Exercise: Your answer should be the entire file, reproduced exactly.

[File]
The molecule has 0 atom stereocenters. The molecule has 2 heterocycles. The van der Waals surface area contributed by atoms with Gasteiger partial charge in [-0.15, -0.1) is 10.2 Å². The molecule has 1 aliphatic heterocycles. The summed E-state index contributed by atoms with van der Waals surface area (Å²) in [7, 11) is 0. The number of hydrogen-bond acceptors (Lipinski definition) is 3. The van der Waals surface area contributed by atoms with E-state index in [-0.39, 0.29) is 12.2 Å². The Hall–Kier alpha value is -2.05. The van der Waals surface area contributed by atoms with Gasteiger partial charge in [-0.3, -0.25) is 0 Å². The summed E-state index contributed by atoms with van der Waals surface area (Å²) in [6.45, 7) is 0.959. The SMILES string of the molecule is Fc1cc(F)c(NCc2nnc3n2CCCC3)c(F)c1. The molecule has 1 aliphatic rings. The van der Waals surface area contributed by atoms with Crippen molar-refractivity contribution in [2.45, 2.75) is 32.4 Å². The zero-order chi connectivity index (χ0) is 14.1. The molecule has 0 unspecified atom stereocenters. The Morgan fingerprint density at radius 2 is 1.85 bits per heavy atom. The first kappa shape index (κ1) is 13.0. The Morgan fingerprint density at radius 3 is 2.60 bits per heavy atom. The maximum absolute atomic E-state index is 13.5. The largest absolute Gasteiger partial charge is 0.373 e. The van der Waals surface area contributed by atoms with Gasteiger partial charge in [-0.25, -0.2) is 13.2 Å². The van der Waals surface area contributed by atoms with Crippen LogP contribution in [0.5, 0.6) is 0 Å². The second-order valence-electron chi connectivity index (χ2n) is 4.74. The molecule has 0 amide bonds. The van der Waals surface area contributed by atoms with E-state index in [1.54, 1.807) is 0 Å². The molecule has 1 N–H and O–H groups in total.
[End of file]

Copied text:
The molecule has 0 atom stereocenters. The molecule has 2 heterocycles. The van der Waals surface area contributed by atoms with Gasteiger partial charge in [-0.15, -0.1) is 10.2 Å². The molecule has 1 aliphatic heterocycles. The summed E-state index contributed by atoms with van der Waals surface area (Å²) in [7, 11) is 0. The number of hydrogen-bond acceptors (Lipinski definition) is 3. The van der Waals surface area contributed by atoms with E-state index in [-0.39, 0.29) is 12.2 Å². The Hall–Kier alpha value is -2.05. The van der Waals surface area contributed by atoms with Gasteiger partial charge in [-0.3, -0.25) is 0 Å². The summed E-state index contributed by atoms with van der Waals surface area (Å²) in [6.45, 7) is 0.959. The SMILES string of the molecule is Fc1cc(F)c(NCc2nnc3n2CCCC3)c(F)c1. The molecule has 1 aliphatic rings. The van der Waals surface area contributed by atoms with Crippen molar-refractivity contribution in [2.45, 2.75) is 32.4 Å². The zero-order chi connectivity index (χ0) is 14.1. The molecule has 0 unspecified atom stereocenters. The Morgan fingerprint density at radius 2 is 1.85 bits per heavy atom. The first kappa shape index (κ1) is 13.0. The Morgan fingerprint density at radius 3 is 2.60 bits per heavy atom. The maximum absolute atomic E-state index is 13.5. The largest absolute Gasteiger partial charge is 0.373 e. The van der Waals surface area contributed by atoms with Gasteiger partial charge in [-0.25, -0.2) is 13.2 Å². The van der Waals surface area contributed by atoms with Crippen LogP contribution in [0.5, 0.6) is 0 Å². The second-order valence-electron chi connectivity index (χ2n) is 4.74. The molecule has 0 amide bonds. The van der Waals surface area contributed by atoms with E-state index in [1.54, 1.807) is 0 Å². The molecule has 1 N–H and O–H groups in total.